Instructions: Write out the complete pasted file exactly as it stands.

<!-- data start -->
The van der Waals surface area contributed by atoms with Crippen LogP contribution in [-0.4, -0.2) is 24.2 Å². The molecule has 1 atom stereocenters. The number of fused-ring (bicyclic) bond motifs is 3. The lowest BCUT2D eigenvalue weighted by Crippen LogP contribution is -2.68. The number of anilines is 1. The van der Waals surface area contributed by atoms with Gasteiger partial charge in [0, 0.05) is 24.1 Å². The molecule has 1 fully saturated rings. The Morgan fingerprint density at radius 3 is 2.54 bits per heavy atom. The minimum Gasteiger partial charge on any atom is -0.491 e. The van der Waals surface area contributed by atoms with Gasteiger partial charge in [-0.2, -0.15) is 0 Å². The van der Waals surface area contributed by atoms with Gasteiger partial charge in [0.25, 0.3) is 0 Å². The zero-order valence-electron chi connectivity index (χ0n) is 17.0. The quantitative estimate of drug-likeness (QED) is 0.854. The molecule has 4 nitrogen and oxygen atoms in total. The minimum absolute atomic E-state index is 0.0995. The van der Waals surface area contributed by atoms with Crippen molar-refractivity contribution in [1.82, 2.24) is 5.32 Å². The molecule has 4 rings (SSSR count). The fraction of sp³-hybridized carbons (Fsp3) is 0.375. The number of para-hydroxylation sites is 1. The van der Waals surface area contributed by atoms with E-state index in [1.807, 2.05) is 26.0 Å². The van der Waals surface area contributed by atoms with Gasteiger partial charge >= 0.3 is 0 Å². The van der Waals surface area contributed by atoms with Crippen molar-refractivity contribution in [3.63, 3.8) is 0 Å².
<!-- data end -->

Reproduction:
The van der Waals surface area contributed by atoms with Crippen LogP contribution in [-0.4, -0.2) is 24.2 Å². The molecule has 1 atom stereocenters. The number of fused-ring (bicyclic) bond motifs is 3. The lowest BCUT2D eigenvalue weighted by Crippen LogP contribution is -2.68. The number of anilines is 1. The van der Waals surface area contributed by atoms with Gasteiger partial charge in [0, 0.05) is 24.1 Å². The molecule has 1 fully saturated rings. The Morgan fingerprint density at radius 3 is 2.54 bits per heavy atom. The minimum Gasteiger partial charge on any atom is -0.491 e. The van der Waals surface area contributed by atoms with Gasteiger partial charge in [-0.2, -0.15) is 0 Å². The van der Waals surface area contributed by atoms with Gasteiger partial charge in [0.25, 0.3) is 0 Å². The zero-order valence-electron chi connectivity index (χ0n) is 17.0. The quantitative estimate of drug-likeness (QED) is 0.854. The molecule has 4 nitrogen and oxygen atoms in total. The minimum absolute atomic E-state index is 0.0995. The van der Waals surface area contributed by atoms with Crippen molar-refractivity contribution in [1.82, 2.24) is 5.32 Å². The molecule has 4 rings (SSSR count). The fraction of sp³-hybridized carbons (Fsp3) is 0.375. The number of para-hydroxylation sites is 1. The van der Waals surface area contributed by atoms with E-state index in [1.807, 2.05) is 26.0 Å². The van der Waals surface area contributed by atoms with Gasteiger partial charge >= 0.3 is 0 Å². The van der Waals surface area contributed by atoms with Crippen molar-refractivity contribution in [3.63, 3.8) is 0 Å².